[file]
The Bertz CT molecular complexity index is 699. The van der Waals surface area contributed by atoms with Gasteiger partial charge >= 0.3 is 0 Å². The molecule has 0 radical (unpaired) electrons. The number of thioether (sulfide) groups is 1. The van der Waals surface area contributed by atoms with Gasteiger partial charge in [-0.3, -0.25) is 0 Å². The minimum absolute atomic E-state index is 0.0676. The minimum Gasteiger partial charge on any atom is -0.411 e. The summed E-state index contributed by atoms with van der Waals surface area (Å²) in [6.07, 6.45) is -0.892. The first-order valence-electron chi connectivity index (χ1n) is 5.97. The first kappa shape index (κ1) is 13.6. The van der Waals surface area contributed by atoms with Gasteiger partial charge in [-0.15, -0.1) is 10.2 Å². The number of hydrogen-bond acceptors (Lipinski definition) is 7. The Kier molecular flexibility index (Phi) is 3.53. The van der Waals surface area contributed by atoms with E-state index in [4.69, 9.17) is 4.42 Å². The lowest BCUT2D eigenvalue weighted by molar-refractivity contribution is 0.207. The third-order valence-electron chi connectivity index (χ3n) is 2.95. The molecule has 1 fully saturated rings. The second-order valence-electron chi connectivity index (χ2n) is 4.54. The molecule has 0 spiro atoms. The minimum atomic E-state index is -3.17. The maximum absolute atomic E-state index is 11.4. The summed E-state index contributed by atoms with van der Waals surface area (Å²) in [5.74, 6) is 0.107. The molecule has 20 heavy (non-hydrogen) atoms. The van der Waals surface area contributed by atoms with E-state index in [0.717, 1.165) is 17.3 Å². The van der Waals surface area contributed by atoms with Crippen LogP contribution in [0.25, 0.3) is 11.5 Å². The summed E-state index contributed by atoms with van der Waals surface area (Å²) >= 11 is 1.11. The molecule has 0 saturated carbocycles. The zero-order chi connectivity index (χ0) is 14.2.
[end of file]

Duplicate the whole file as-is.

The Bertz CT molecular complexity index is 699. The van der Waals surface area contributed by atoms with Gasteiger partial charge >= 0.3 is 0 Å². The molecule has 0 radical (unpaired) electrons. The number of thioether (sulfide) groups is 1. The van der Waals surface area contributed by atoms with Gasteiger partial charge in [-0.3, -0.25) is 0 Å². The minimum absolute atomic E-state index is 0.0676. The minimum Gasteiger partial charge on any atom is -0.411 e. The summed E-state index contributed by atoms with van der Waals surface area (Å²) in [6.07, 6.45) is -0.892. The first-order valence-electron chi connectivity index (χ1n) is 5.97. The first kappa shape index (κ1) is 13.6. The van der Waals surface area contributed by atoms with Gasteiger partial charge in [-0.15, -0.1) is 10.2 Å². The number of hydrogen-bond acceptors (Lipinski definition) is 7. The Kier molecular flexibility index (Phi) is 3.53. The van der Waals surface area contributed by atoms with E-state index in [4.69, 9.17) is 4.42 Å². The lowest BCUT2D eigenvalue weighted by molar-refractivity contribution is 0.207. The third-order valence-electron chi connectivity index (χ3n) is 2.95. The molecule has 1 fully saturated rings. The second-order valence-electron chi connectivity index (χ2n) is 4.54. The molecule has 0 spiro atoms. The minimum atomic E-state index is -3.17. The maximum absolute atomic E-state index is 11.4. The summed E-state index contributed by atoms with van der Waals surface area (Å²) in [5.74, 6) is 0.107. The molecule has 20 heavy (non-hydrogen) atoms. The van der Waals surface area contributed by atoms with E-state index in [0.717, 1.165) is 17.3 Å². The van der Waals surface area contributed by atoms with Crippen LogP contribution in [0.25, 0.3) is 11.5 Å². The summed E-state index contributed by atoms with van der Waals surface area (Å²) >= 11 is 1.11. The molecule has 0 saturated carbocycles. The zero-order chi connectivity index (χ0) is 14.2.